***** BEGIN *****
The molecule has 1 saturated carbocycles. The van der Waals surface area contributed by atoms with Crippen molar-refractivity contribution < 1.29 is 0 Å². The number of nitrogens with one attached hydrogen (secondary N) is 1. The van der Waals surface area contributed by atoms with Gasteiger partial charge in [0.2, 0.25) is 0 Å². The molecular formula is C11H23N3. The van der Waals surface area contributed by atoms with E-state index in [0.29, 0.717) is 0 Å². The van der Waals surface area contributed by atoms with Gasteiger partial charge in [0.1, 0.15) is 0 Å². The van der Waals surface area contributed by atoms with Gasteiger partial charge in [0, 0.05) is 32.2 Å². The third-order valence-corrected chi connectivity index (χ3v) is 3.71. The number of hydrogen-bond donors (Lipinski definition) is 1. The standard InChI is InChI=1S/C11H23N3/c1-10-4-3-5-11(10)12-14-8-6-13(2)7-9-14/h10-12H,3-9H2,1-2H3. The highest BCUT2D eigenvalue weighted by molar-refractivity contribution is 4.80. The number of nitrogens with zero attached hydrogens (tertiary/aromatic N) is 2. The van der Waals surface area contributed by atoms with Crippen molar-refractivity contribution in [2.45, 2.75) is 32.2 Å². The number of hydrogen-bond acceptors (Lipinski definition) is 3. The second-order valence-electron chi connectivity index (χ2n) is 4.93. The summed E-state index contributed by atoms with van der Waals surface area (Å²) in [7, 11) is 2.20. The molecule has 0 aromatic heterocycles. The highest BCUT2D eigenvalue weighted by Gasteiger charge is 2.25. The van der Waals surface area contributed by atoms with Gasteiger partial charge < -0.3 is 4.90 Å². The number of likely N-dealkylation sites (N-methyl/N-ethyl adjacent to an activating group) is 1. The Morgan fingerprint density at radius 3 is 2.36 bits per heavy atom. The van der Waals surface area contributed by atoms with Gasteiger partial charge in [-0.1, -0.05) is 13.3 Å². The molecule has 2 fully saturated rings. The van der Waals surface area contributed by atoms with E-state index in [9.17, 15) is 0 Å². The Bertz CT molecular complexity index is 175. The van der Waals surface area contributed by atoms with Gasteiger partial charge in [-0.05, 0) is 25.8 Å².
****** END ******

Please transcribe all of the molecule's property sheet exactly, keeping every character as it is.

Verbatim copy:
The molecule has 1 saturated carbocycles. The van der Waals surface area contributed by atoms with Crippen molar-refractivity contribution < 1.29 is 0 Å². The number of nitrogens with one attached hydrogen (secondary N) is 1. The van der Waals surface area contributed by atoms with Gasteiger partial charge in [0.2, 0.25) is 0 Å². The molecular formula is C11H23N3. The van der Waals surface area contributed by atoms with E-state index in [0.29, 0.717) is 0 Å². The van der Waals surface area contributed by atoms with Gasteiger partial charge in [0.1, 0.15) is 0 Å². The van der Waals surface area contributed by atoms with Gasteiger partial charge in [0, 0.05) is 32.2 Å². The third-order valence-corrected chi connectivity index (χ3v) is 3.71. The number of hydrogen-bond donors (Lipinski definition) is 1. The standard InChI is InChI=1S/C11H23N3/c1-10-4-3-5-11(10)12-14-8-6-13(2)7-9-14/h10-12H,3-9H2,1-2H3. The highest BCUT2D eigenvalue weighted by molar-refractivity contribution is 4.80. The number of nitrogens with zero attached hydrogens (tertiary/aromatic N) is 2. The van der Waals surface area contributed by atoms with Crippen molar-refractivity contribution in [2.45, 2.75) is 32.2 Å². The number of hydrogen-bond acceptors (Lipinski definition) is 3. The second-order valence-electron chi connectivity index (χ2n) is 4.93. The summed E-state index contributed by atoms with van der Waals surface area (Å²) in [7, 11) is 2.20. The molecule has 0 aromatic heterocycles. The highest BCUT2D eigenvalue weighted by Gasteiger charge is 2.25. The van der Waals surface area contributed by atoms with Gasteiger partial charge < -0.3 is 4.90 Å². The number of likely N-dealkylation sites (N-methyl/N-ethyl adjacent to an activating group) is 1. The Morgan fingerprint density at radius 3 is 2.36 bits per heavy atom. The van der Waals surface area contributed by atoms with Gasteiger partial charge in [-0.1, -0.05) is 13.3 Å². The molecule has 2 fully saturated rings. The van der Waals surface area contributed by atoms with E-state index in [9.17, 15) is 0 Å². The Bertz CT molecular complexity index is 175. The van der Waals surface area contributed by atoms with Gasteiger partial charge in [-0.05, 0) is 25.8 Å².